Traveling Cheap in RVs and Vans Part 3
What Rig do you choose?
PLEASE NOTE THIS DOC IS A WORK IN PROGRESS SO CHECK BACK.
There are many different types of rigs to consider before traveling.
Planning and thinking about where you want to go makes the decision easier.
If you plan to visit cities you can use the biggest rig you can afford.
Class A 40 feet long no problem, same for a Fifth Wheel. However this
is not a frugal endeavor in anyway but for some folks bigger is better.
You’ll be forced into large campgrounds that accommodate big rigs and
you’ll pay for that. In many case owning a big rig verses just
staying at a hotel is not cost effective. Considering the cost of the
rig, Insurance and $65 to $100 every night in a privately owned campground.
Then there’s the cost of repairs to a big rig. As I grow older bigger isn’t better for me.
Also, consider how comfortable you’ll be driving a 36 foot long bus (Class A) or
a 38 foot Fifth Wheel. You will need to be pretty good at maneuvering such a big rig.
Getting fuel is a challenge at times and you could get stuck on a narrow roadway.
It all gets much worst if you’re towing a car behind your Class A!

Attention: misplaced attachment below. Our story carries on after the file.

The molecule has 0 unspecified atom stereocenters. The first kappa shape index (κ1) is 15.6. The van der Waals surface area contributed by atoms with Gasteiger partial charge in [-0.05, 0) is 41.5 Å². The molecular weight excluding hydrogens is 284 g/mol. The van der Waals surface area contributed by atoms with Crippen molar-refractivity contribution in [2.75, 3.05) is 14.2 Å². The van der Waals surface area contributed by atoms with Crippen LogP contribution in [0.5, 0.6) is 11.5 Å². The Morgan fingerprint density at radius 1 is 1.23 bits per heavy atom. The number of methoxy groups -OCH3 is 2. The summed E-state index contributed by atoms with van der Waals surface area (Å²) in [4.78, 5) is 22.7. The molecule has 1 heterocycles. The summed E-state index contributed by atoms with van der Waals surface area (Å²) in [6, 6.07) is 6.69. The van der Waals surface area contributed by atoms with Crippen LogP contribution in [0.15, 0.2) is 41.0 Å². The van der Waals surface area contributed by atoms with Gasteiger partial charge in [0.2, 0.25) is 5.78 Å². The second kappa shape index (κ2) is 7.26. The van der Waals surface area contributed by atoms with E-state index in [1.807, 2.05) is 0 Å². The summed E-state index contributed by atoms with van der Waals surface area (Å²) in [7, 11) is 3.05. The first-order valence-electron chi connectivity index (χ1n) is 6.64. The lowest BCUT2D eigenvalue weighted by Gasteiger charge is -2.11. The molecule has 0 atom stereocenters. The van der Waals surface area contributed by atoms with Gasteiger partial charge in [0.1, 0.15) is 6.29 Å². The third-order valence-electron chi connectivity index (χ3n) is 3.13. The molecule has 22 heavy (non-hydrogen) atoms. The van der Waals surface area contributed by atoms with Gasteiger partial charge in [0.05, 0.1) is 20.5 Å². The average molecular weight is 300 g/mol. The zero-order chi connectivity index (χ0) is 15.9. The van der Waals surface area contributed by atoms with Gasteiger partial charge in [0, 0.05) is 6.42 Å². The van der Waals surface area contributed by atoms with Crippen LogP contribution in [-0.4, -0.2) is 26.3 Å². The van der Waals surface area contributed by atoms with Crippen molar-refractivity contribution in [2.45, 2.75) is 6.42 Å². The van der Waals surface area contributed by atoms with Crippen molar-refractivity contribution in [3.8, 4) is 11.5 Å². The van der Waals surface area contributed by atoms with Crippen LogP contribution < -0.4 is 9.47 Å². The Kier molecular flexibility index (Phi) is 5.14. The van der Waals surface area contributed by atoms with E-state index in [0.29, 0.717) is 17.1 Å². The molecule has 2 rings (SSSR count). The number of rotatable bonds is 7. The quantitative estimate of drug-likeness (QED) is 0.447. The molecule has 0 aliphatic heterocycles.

A few years ago I was towing an 18 foot trailer behind my Durango up in
Townsend, TN. I needed gas and there was a nice gas station that looked like
it would be easy to get in and out. When you’re towing you always need to
consider how hard it will be to get gas. I drove into the station and
Karen got out to see how we could pull the camper around the building and out the
back because the road looked like you could drive around. She came back
and said the dreaded words, “no way out”! The force was with me that day
because, as I started to panic, I noticed all the cars in the little parking lot in front
of me moved out of the way! I was able to negotiate the turns and got out of there.
Good lesson learned! Be especially careful if you have a big rig.
Visiting National Parks
If you plan to visit National Parks you better think small. In many
National Parks there are length limits to consider. Plus, The government doesn’t only want
to know the length of your camper it also wants to know the length of your tow vehicle too.
They add it up and then tell you if they have sites that can accommodate your set up.
Then there are the very small campers you see in all the National Parks.
They are there because they are cheaper and easier to have. The real small
campers can be hand pushed into the campsite. I know because my wife and I
have pushed our little camper many times. I have watched folks pushing a
T@B camper into place and it looked pretty easy.
BLM and Forest Lands
If you’re camping on BLM or Forest land better think about a small Class C, Truck Camper
or maybe van. The roads are almost never paved and you need a vehicle that
has some clearance because there will be boulders and streams on the way.
If you want to camp urban stealthy you should think about a van!
Go to Traveling Cheap Part 4